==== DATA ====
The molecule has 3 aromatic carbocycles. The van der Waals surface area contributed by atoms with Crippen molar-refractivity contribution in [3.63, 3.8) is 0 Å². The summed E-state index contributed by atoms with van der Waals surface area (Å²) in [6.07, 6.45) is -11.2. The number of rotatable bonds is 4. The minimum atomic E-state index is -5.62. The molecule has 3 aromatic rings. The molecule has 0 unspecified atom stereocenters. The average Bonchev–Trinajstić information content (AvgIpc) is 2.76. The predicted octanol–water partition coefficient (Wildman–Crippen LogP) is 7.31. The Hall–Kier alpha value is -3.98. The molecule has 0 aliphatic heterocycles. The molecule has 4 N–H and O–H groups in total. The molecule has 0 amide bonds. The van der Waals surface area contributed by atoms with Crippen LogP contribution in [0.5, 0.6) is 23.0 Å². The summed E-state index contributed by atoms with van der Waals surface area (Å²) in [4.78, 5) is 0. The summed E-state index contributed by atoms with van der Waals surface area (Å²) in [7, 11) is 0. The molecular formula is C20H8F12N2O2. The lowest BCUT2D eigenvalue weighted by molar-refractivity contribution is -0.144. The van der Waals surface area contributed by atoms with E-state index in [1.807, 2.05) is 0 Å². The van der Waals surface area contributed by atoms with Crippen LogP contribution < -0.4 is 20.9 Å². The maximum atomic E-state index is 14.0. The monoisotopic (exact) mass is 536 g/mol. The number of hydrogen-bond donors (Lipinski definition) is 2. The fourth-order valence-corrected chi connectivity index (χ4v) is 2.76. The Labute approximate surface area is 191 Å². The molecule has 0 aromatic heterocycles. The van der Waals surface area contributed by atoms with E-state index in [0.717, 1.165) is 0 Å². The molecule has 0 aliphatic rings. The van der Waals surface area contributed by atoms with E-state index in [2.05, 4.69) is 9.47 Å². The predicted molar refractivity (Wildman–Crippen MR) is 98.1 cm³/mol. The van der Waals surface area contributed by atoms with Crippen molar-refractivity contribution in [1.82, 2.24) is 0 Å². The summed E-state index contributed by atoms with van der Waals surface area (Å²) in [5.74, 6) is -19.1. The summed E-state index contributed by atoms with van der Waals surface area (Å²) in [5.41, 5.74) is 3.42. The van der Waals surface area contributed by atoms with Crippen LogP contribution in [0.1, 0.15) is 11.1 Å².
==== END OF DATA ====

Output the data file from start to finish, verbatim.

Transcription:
The molecule has 3 aromatic carbocycles. The van der Waals surface area contributed by atoms with Crippen molar-refractivity contribution in [3.63, 3.8) is 0 Å². The summed E-state index contributed by atoms with van der Waals surface area (Å²) in [6.07, 6.45) is -11.2. The number of rotatable bonds is 4. The minimum atomic E-state index is -5.62. The molecule has 3 aromatic rings. The molecule has 0 unspecified atom stereocenters. The average Bonchev–Trinajstić information content (AvgIpc) is 2.76. The predicted octanol–water partition coefficient (Wildman–Crippen LogP) is 7.31. The Hall–Kier alpha value is -3.98. The molecule has 0 aliphatic heterocycles. The molecule has 4 N–H and O–H groups in total. The molecule has 0 amide bonds. The van der Waals surface area contributed by atoms with Crippen LogP contribution in [0.5, 0.6) is 23.0 Å². The summed E-state index contributed by atoms with van der Waals surface area (Å²) in [4.78, 5) is 0. The summed E-state index contributed by atoms with van der Waals surface area (Å²) in [7, 11) is 0. The molecular formula is C20H8F12N2O2. The lowest BCUT2D eigenvalue weighted by molar-refractivity contribution is -0.144. The van der Waals surface area contributed by atoms with E-state index in [1.807, 2.05) is 0 Å². The van der Waals surface area contributed by atoms with Crippen LogP contribution < -0.4 is 20.9 Å². The maximum atomic E-state index is 14.0. The monoisotopic (exact) mass is 536 g/mol. The number of hydrogen-bond donors (Lipinski definition) is 2. The fourth-order valence-corrected chi connectivity index (χ4v) is 2.76. The Labute approximate surface area is 191 Å². The molecule has 0 aromatic heterocycles. The van der Waals surface area contributed by atoms with E-state index in [0.717, 1.165) is 0 Å². The molecule has 0 aliphatic rings. The van der Waals surface area contributed by atoms with E-state index in [2.05, 4.69) is 9.47 Å². The predicted molar refractivity (Wildman–Crippen MR) is 98.1 cm³/mol. The van der Waals surface area contributed by atoms with Crippen molar-refractivity contribution in [1.82, 2.24) is 0 Å². The summed E-state index contributed by atoms with van der Waals surface area (Å²) in [5.74, 6) is -19.1. The summed E-state index contributed by atoms with van der Waals surface area (Å²) in [5.41, 5.74) is 3.42. The van der Waals surface area contributed by atoms with Crippen LogP contribution in [0.1, 0.15) is 11.1 Å².